Retracing My Steps by Jayne Moore Waldrop
Jayne Moore Waldrop came late to writing, in mid-life, and has much to say about her life and past in her strong first chapbook of poetry, Retracing My Steps, which was a finalist in the 2018 New Women’s Voices Chapbook Series Contest. The narrative poems hark to the hardworking legacy of her Appalachian forebears who farmed, and of women, especially the women in her family. One has the sense when finishing this collection of having completed several journeys, that of the poet and of other members of her family: mother, father, great grandmothers.
Intimate themes—what we feel and what has formed us as human beings—have always informed the writing of women. In much recent poetry by women, one sees the pull to reach back and plumb the past to get a sense of the self in the present. The work of Waldrop and other poets such as Cynthia Atkins seems to say that we are at a juncture in which learning from the past and recognizing mistakes become a key to help us heal and move forward. The great danger lies in separating ourselves from history, both familial and collective, and from one another and the earth, to which we are all rooted and belong.
In “The Other Side,” the narrator speaks to the loss of a sense of identity and origin that comes with displacement: “I am from the other side, / hybrid native and alien, / neither us nor them.” A loss of roots can threaten the sense of self, but so can divides imposed by those who need to create boundaries between people. In “The Wall: Haiku from a Gated Community,” the poet rues the idea of a fence having become a brick wall of defense: “Is the ten-foot fence / not enough to protect you / from those outsiders?”
Separation, displacement, and the longing for home are themes that run throughout this poignant collection. Waldrop ponders them and offers them up to the reader, often in the form of questions. In “What Am I to Do Now?” the narrator wonders, “How hard it must be / when one’s work is over / and there’s nothing left to do.” It is something Waldrop, who is also a mother of grown children and a lawyer, has surely also asked herself.
In the following email interview exchange Waldrop discusses her journey as a writer and the themes that drive her poetry.
Arya F. Jenkins: You came to writing late. What launched your journey into poetry? What have been the pitfalls and high points of that journey?
Jayne Moore Waldrop: I guess I’ve always been a writer, but I’ve taken a long path to get to poetry. In college I studied English literature and journalism. At the time journalism seemed to be the way to make a living as a writer. I worked as a newspaper reporter and editor for four years then went to law school. Language is important in law practice, too. Lawyers need to be effective communicators to advocate for their clients.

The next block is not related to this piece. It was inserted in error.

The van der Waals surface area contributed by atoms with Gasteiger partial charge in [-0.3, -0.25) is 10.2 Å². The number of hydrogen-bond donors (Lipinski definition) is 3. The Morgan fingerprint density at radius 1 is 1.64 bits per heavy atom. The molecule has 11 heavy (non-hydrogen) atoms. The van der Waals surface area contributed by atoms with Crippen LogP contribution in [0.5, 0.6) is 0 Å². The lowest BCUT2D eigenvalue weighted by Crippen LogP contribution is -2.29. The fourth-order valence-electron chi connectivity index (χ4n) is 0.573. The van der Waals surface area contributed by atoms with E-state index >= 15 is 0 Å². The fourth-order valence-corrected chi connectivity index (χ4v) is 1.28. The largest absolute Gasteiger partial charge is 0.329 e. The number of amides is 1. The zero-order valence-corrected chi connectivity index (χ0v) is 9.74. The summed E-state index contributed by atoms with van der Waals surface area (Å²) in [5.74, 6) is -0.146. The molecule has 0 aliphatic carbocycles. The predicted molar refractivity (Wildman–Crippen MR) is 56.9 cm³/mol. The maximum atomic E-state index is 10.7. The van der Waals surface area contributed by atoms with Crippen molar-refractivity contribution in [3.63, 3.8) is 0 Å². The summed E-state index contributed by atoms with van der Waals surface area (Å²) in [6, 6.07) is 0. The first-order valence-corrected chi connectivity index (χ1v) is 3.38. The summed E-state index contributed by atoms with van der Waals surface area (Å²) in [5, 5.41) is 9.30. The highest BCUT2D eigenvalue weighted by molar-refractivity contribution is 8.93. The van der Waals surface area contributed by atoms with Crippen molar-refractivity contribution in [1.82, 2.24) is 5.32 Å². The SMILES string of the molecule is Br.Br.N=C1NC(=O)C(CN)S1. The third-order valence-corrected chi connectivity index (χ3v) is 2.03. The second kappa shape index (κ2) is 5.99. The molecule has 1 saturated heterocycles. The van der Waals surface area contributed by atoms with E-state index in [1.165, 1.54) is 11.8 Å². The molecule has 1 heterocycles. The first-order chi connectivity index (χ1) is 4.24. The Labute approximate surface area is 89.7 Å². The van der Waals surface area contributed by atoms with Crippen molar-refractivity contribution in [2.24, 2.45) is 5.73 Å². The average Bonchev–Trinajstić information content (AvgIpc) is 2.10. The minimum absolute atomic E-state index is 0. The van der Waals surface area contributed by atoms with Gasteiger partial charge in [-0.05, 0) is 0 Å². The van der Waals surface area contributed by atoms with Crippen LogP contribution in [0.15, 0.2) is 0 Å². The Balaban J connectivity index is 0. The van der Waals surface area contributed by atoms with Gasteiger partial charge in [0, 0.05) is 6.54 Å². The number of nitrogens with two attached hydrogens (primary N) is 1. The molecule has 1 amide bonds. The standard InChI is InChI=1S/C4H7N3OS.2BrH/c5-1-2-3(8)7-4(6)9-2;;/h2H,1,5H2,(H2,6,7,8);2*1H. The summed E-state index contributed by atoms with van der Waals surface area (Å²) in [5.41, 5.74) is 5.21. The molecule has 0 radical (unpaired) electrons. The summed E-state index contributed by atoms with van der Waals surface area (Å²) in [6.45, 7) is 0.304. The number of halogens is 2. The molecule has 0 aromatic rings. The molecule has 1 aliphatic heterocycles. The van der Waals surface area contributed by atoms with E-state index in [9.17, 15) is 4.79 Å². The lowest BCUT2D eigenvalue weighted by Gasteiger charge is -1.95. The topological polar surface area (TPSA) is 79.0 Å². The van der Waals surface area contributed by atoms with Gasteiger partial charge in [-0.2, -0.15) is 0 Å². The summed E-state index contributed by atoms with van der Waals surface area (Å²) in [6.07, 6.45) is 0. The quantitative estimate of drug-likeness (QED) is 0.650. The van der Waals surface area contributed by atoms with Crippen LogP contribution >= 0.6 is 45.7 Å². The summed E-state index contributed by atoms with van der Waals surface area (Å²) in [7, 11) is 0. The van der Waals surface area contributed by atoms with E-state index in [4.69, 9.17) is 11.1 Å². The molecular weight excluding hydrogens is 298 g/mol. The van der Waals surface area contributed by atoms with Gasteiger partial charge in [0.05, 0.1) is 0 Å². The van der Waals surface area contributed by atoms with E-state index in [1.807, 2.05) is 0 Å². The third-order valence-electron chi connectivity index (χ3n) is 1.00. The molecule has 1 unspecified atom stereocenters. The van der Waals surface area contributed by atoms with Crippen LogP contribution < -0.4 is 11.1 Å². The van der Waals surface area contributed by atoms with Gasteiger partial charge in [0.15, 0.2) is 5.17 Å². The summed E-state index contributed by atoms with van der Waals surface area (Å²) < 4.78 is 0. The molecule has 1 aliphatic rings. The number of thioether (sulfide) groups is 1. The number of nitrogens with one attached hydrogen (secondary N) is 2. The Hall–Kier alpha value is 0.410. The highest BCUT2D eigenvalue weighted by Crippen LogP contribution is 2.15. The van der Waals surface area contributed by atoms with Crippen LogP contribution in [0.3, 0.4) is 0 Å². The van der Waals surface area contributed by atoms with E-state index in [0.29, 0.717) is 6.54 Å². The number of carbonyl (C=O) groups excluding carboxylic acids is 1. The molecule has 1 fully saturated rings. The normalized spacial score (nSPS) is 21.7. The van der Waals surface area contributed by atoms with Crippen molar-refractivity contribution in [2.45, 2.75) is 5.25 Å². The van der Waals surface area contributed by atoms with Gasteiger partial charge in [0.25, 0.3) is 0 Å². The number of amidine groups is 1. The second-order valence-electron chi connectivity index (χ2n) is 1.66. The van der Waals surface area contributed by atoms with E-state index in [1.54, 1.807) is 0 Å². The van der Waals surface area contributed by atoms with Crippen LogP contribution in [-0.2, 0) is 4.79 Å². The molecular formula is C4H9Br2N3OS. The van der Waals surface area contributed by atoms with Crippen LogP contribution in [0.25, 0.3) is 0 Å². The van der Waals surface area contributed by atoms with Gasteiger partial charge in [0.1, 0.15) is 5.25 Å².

I practiced law for several years. After taking time off when our younger son was born, I knew I didn’t want to go back to practicing law. I wanted to write, but I never seemed to make time for it. I didn’t know where to start or how to build a writing life. I had a few creative nonfiction magazine pieces published, and at age 55 decided to apply for a low-residency MFA in fiction. I wanted to learn but needed the discipline that comes with deadlines and assignments. And even though it was daunting to go back to school and join an incoming MFA class of writers mostly the age of my own kids, I loved it. I like change. I like to think of life in seasons that provide different opportunities throughout a lifetime. And periods of change are particularly creative times, I’ve found.
I finished my MFA in 2014. My journey into poetry came later, inspired by time spent at the 2016 Appalachian Writers Workshop, where I listened to several acclaimed prose writers read their poetry. It was eye opening. I wanted to try poetry. I was especially interested in poetry by writers like Wendell Berry, Gurney Norman, bell hooks, Ron Rash, and Silas House, all of whom I knew primarily as prose writers. Their poems have great narrative power.
During a residency at Rivendell Writers Colony, I read a lot of poetry, studied several craft books, and started writing. At the time I felt like a switch had been flipped in my brain. Writing poetry felt like writing distilled short scenes, like trying to capture a closely observed moment. A common theme appeared in some of the poems, one of reflection on the different seasons in life and paths chosen over generations of time. A line from All About Love by bell hooks really spoke to me: “Mindful remembering lets us put the broken bits and pieces of our hearts together again.” I used it as my book’s epigraph.
After I had a stack of poems written, I learned of a writing competition called New Women’s Voices Chapbook Contest sponsored by Finishing Line Press. I assembled the poems and submitted the manuscript called Retracing My Steps. To my great surprise it was a finalist in the 2018 contest and was selected for publication. To me the book is the high point so far in my writing journey and tangible proof of the old saying, “It’s never too late.”
AFJ: From the outset of Retracing My Steps, you stress the importance of an observed life, knowing from where you came—I would imagine in order to know where you are headed in life. When did you first decide you wanted to write about Kentucky and your family? Did you have to do research, or did you grow up knowing the stories of your ancestors?
JMW: Writing what I know always includes Kentucky. My family came through Cumberland Gap more than 200 years ago, but I hope the poems reflect a more expansive view than the story of one family’s journey. Many families share the story of coming to a new, unknown place and trying to find a better life, whether that was 200 years ago or last week. The search for home is a human condition that connects us all.
I grew up hearing family stories – both of my parents were wonderful storytellers – and I’ve done my own research, including hiking the Wilderness Road through Cumberland Gap to retrace my ancestors’ steps.